Few people are as publicly identified with the so-called birther issue as Arizona Sheriff Joe Arpaio, who has his own posse on the case.
Last weekend, Arpaio shared his skepticism about President Barack Obamas birthplace and his eligibility for the White House when he was in Charlotte campaigning for Republican congressional candidate Jim Pendergraph.
So what does Pendergraph, and for that matter other 9th District candidates, think of Obamas legitimacy?
I have reason to be suspicious, he said. But I dont know. I havent seen the facts. I think theres a lot of smoke and generally when theres smoke theres got to be fire somewhere.
Obama sought to put questions about his birthplace aside last year when he released a birth certificate from Hawaii. For many people, that settled the issue.
Even Republican National Committee Chairman Reince Priebus last year declared the issue a distraction and said, the president was born in the United States.
But in March, Arpaios group declared the birth certificate a forgery.
While Pendergraph said hes not sure it is, he said, Ive been around long enough to know people can forge anything.
Of eight other 9th District Republicans reached, some share Arpaios skepticism. Others give Obama the benefit of the doubt.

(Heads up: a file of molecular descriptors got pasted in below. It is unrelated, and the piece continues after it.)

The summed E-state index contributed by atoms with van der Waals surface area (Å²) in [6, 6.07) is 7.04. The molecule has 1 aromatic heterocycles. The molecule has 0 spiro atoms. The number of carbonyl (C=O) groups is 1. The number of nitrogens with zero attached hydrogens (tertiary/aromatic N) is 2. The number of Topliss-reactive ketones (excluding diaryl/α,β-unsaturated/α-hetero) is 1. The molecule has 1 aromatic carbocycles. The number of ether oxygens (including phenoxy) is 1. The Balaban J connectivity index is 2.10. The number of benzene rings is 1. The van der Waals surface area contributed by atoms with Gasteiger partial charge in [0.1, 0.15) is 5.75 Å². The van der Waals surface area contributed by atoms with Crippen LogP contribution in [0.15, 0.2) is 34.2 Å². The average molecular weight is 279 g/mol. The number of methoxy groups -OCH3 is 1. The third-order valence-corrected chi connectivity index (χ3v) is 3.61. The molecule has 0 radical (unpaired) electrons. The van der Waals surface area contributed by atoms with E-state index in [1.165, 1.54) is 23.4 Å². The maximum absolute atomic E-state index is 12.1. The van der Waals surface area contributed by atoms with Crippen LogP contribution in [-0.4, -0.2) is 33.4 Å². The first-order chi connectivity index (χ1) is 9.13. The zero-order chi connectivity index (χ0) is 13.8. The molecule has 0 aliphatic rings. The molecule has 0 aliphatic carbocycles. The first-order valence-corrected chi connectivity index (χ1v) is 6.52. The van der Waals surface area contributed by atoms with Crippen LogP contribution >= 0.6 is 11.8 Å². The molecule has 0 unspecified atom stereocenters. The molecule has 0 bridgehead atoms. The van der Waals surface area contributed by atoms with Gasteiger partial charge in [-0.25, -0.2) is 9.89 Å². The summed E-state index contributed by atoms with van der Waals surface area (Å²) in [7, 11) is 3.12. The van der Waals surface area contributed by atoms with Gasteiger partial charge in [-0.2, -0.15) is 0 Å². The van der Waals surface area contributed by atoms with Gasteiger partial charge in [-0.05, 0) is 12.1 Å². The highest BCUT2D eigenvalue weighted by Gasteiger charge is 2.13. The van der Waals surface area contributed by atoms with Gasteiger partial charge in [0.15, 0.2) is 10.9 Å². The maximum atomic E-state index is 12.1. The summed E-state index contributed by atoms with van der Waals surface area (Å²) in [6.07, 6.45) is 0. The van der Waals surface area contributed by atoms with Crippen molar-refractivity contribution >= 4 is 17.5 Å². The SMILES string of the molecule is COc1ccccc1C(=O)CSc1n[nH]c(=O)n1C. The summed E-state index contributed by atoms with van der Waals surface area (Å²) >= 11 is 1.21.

Edwin Peacock, a former city council member, said he definitely believes Obama was born in the U.S. Financial adviser Jon Gauthier said he assumes Obamas citizenship until we prove otherwise. And Ken Leonczyk, a minister, takes Obama at his word until I see evidence to the contrary.
But Richard Lynch of Belmont said, While I want to believe that Mr. Obama is a natural-born citizen, I must admit that the evidence leaves me with doubt.
Some candidates called the issue a distraction.
Republicans should be focusing on demonstrating how his policies are hurting America, not his birthplace, said insurance broker Mike Steinberg. If absolute proof turns up that he is not a naturally born citizen than it needs to be dealt with constitutionally.
Dan Barry, an insurance executive, and state Rep. Ric Killian said they prefer to talk about jobs and the economy. Real estate investor Robert Pittenger said hes more concerned with Obamas policies. Charlotte city councilman Andy Dulin could not be reached.